Dark Harvest movie poster

Dark Harvest

In theaters October 13, 2023


93 minutes

Directed by:

Starring: , , ,

In Dark Harvest (2023), for one night every Autumn, Sawtooth Jack rises from the cornfield, as young men gather with masks and any weapons they can find to bring it down before the church bells ring at Midnight. Their immediate reward is candy ripped from its belly. The town is promised a bountiful crop and in exchange for its gratitude, the boy – it’s always a boy – sees his family moved uptown and he receives the keys to a brand-new Corvette with a little traveling money to see the world. In the fall of 1963, it was Ritchie’s brother, Jimmy, and he drove off into the dawn ready to take on his destiny. It is now one year later and Ritchie (Casey Likes), unable to live under his brother’s shadow in a town no one leaves, is determined to do The Run and win against the town’s wishes. He’s received postcards and letters from his brother from all over the US with promises to return. With fellow outcast, Kelly (Emyri Crutchfield), banished to the town to be forgotten, they take unusual steps to find Sawtooth Jack and rid the town of its curse once and for all.

There are a lot of unknowns in Dark Harvest, like where and why and origin. Perhaps it’s mentioned in the source material, the novel by the same name by Norman Partridge, which went on to win a Stoker for Best Long Fiction in 2006. Those elements are not mentioned here, focusing instead on class, The Run, and race, sort of. There is only one Mexican student, Bud (Alejandro Akara), and one Black student, Kelly, who lives alone and runs the local movie house. Believe it or not, this works. The audience is treated as if it’s seen small-town horror movies before and the interpersonal dynamics are familiar. There’s no need to belabor the point about bullies, wanderlust, and the feeling of being trapped. Instead, the focus is on the preparation for The Run, where all eligible boys are locked in their rooms and driven mad by hunger and thirst to be let loose and hunt Sawtooth Jack. Think Stephen King’s The Long Walk (writing as Richard Bachman, Signet, 1979) if the end goal was walking to Haddonfield, IL to kill Michael Myers every year.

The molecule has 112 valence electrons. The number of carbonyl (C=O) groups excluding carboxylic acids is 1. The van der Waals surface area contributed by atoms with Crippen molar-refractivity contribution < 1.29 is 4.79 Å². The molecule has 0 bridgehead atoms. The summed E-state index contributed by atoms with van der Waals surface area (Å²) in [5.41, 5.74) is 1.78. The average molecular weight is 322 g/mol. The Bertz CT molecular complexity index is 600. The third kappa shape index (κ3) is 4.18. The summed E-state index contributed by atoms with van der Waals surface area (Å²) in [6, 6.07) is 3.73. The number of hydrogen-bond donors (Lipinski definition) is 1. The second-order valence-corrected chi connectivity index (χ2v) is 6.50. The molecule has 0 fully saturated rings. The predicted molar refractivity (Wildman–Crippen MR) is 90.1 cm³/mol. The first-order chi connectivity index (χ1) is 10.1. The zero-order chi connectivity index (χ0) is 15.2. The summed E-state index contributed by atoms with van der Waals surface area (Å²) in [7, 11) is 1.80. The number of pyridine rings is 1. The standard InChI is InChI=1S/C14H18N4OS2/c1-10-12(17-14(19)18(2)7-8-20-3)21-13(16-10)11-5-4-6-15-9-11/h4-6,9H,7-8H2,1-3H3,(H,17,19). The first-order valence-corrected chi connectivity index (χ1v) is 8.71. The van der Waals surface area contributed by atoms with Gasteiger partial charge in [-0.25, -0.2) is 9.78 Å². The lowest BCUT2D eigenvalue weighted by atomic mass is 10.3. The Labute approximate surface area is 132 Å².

The town is closely governed by The Harvester’s Guild, a mysterious group that is like Optimists International if it operated as a local chapter of Skull and Bones. We don’t meet the members of the Harvesters, only its current inductees, the Shepards (Jeremy Davies and Elizabeth Reaser), the parents of last year’s winner, and they’re miserable. It’s not hard to figure out the dramatic twist, and from reading this review or the synopsis, you probably already know it, but frankly the “twist” isn’t the point. At its core, Dark Harvest is a simple story about a town and its annual monster hunt and is presented as if you know the basic steps with a few extra beats thrown in. Imagine doing the waltz with axe-throwing. It’s different and a little exciting and there will be some moves you didn’t expect.

Michael Gilio loosely adapts the novel and if you’re a fan, expect the sidestep at the halfway point. This new ending works equally well and sets up not only what could be a sequel, but one that I’m actually looking forward to. Dark Harvest is well-paced and the perfect length for a horror movie, coming in at 93 minutes. Sawtooth Jack is a lovely addition to the Halloween Boogeymen, and I hope we see a little more of it.

Dark Harvest (2023) is Rated R for people getting shot, people getting sliced with scythes, people being bludgeoned, starved, and stomped. There’s a low gore factor, but it’s not any less harrowing.

Dark Harvest is streaming now on the following services:
Movie Reelist Contributor: MontiLee Stormer
MontiLee Stormer is a writer of horror, dark and urban fantasy. She’s also is a troublemaker, concocting acts of mayhem and despair for her own selfish pleasure. An avid movie watcher, she prefers horror but will see just about anything if you're buying. Poltergeist (1982) is her favorite movie and she actively hates The Shining (1980) due to its racism, misogyny, the butchering of the source material. She could host a TEDtalk on this single subject. Writing about herself in the third person is just a bonus.

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